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Judge Allows Google Suit to Go Forward

2 Oct, 2013 By: Doug McPherson


SAN JOSE, Calif. – Consumers may proceed with their lawsuit against Google after a federal judge refused to dismiss the suit alleging the company violated federal wiretap laws by scanning E-mails to surround them with contextual ads.

U.S. District Court Judge Lucy Koh rejected Google’s argument that people who send or receive E-mail consent to the automated scans. “The Court … cannot conclude that any party … has consented to Google’s reading of E-mail for the purposes of creating user profiles or providing targeted advertising,” Koh wrote.

In 2010, users accused Google of violating laws by intercepting E-mails to serve them ads that match keywords in messages. Google said the case should be dismissed because users consented to the scans when they accepted the company’s terms of service.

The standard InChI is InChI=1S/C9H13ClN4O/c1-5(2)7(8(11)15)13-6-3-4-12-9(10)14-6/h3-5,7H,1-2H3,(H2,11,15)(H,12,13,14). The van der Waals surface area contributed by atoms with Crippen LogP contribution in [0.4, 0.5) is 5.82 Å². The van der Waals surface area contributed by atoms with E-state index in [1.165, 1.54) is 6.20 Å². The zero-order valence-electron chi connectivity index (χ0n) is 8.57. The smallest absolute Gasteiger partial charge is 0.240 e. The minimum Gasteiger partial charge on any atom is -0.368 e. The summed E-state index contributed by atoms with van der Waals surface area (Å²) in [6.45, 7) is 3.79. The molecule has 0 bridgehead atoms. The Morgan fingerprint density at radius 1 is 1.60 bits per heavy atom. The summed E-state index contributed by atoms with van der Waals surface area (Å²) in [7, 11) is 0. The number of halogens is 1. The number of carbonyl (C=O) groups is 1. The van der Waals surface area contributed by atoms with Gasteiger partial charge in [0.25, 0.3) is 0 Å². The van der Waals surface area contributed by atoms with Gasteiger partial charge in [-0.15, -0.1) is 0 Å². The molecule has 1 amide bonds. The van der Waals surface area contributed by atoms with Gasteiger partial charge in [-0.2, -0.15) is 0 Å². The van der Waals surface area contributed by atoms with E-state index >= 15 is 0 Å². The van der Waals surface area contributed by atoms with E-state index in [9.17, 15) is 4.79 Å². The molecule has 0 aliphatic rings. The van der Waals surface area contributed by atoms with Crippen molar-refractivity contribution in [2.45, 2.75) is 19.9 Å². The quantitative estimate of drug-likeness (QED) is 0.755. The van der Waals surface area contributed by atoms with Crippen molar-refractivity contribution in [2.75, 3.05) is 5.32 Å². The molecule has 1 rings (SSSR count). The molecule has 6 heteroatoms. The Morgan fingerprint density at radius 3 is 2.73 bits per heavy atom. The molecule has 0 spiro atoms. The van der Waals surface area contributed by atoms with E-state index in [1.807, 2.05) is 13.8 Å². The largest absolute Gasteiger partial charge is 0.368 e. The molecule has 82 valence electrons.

But Koh says Google didn’t clearly communicate to users that Google might send ads based on E-mail content. She said that even though the terms of service in effect before March 2012 reserved the right to “pre-screen” content, Google implied that it would only do so in order to filter out objectionable material – as opposed to serving targeted ads.

Google’s terms say the company might target ads based on information stored on the service. But Koh says the wording didn’t alert people that their E-mails might be scanned for ad purposes.

Google revised its privacy policies in March 2012, but Koh found they were “no clearer than their predecessors.” She wrote, “A reasonable Gmail user who read the Privacy Policies would not have necessarily understood that her E-mails were being intercepted to create user profiles or to provide targeted advertisements.”

Google also said that even non-Gmail users “implicitly” consent, arguing that everyone understands that E-mail is processed by third parties. Koh also disagreed with Google’s contention on that point. Google said in a statement that it is “disappointed” in the ruling, and is considering its options.


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